With summer here and all of us spending a lot more time outdoors in the heat, we think about things like putting sunblock on the kids, keeping them hydrated, and protecting their delicate skin from too much sun. But what about other summer safety hazards that we might not think about?
There are the really scary things like fireworks and drownings in the pool, but what about the everyday things that we might simply overlook? Here are five safety hazards to keep in mind when you are outdoors with your kids.
We all love spending time at the park eating picnic lunches and having barbecue dinners outside. The problem is, bacteria grows very quickly in perishable food that’s left out too long.
Make sure food is cooked thoroughly and wash your hands after touching any raw meats you might be cooking. Never use the same plate that you had raw meat on to put the cooked meat on. Don’t leave food out for more than an hour when it’s hot outside. And always store food in a well-insulated cooler packed with plenty of ice.
Symptoms of food poisoning can mimic those of the stomach flu: nausea, cramps, vomiting, and diarrhea.
At the Playground
Let’s face it, even though they are made for children, playgrounds can be a dangerous place. Slides and other equipment get hot enough to burn children; make sure you check the temperature of the playground equipment to ensure it’s not too hot.
Kids also can fall off climbing items, slides, and swings and injure their face, head, or arms. Surfaces that the children would land on should be cushioned, and make sure that there are no exposed bolts or open “S” hooks.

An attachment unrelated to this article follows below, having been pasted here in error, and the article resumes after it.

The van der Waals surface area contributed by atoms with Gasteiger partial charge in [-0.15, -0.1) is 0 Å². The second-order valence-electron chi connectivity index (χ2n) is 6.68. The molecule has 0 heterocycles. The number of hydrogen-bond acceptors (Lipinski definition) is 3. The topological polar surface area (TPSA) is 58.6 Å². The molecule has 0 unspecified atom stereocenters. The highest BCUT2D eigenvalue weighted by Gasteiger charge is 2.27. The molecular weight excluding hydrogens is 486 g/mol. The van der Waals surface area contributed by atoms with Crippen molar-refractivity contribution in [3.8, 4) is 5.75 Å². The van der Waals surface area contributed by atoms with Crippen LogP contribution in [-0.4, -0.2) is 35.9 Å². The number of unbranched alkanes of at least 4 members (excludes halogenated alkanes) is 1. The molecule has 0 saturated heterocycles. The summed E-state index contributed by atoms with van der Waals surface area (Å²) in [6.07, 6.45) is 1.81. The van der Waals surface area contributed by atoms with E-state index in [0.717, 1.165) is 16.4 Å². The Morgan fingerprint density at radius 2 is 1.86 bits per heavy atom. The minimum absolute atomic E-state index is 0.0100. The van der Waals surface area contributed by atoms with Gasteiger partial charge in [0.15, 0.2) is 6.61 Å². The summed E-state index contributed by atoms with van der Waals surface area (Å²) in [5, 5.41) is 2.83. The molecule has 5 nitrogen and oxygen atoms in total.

Bikes and Scooters
Kids get excited and often don’t pay enough attention while playing on their bikes, skateboards, and scooters. They can crash into obstacles or lose control. Unfortunately, they can also be hit by vehicles that don’t see them.
Make sure your kids wear a helmet and other safety gear every time they ride. Don’t let them ride in the street, and teach them to look both ways before crossing driveways.
I wrote about sun safety tips and how to keep your family safe while in the sun. But what about heat exhaustion? Do you know the symptoms?
Children under 4 are vulnerable to high temperatures so take care to keep them cool. Kids can develop heat exhaustion and become seriously dehydrated after too much sun.
Symptoms include pale skin, dizziness, headache, fatigue, nausea, and vomiting.
If possible, stay inside during high temperature heat waves. If you are going to be outside, make sure they stay hydrated and give them liquids (preferably water) even if they say they aren’t thisty.
And I am sure it goes without saying but NEVER leave your child in a car which can heat up to 100+ degree temperatures very quickly.
What other hazards can you think of that seem to be overlooked?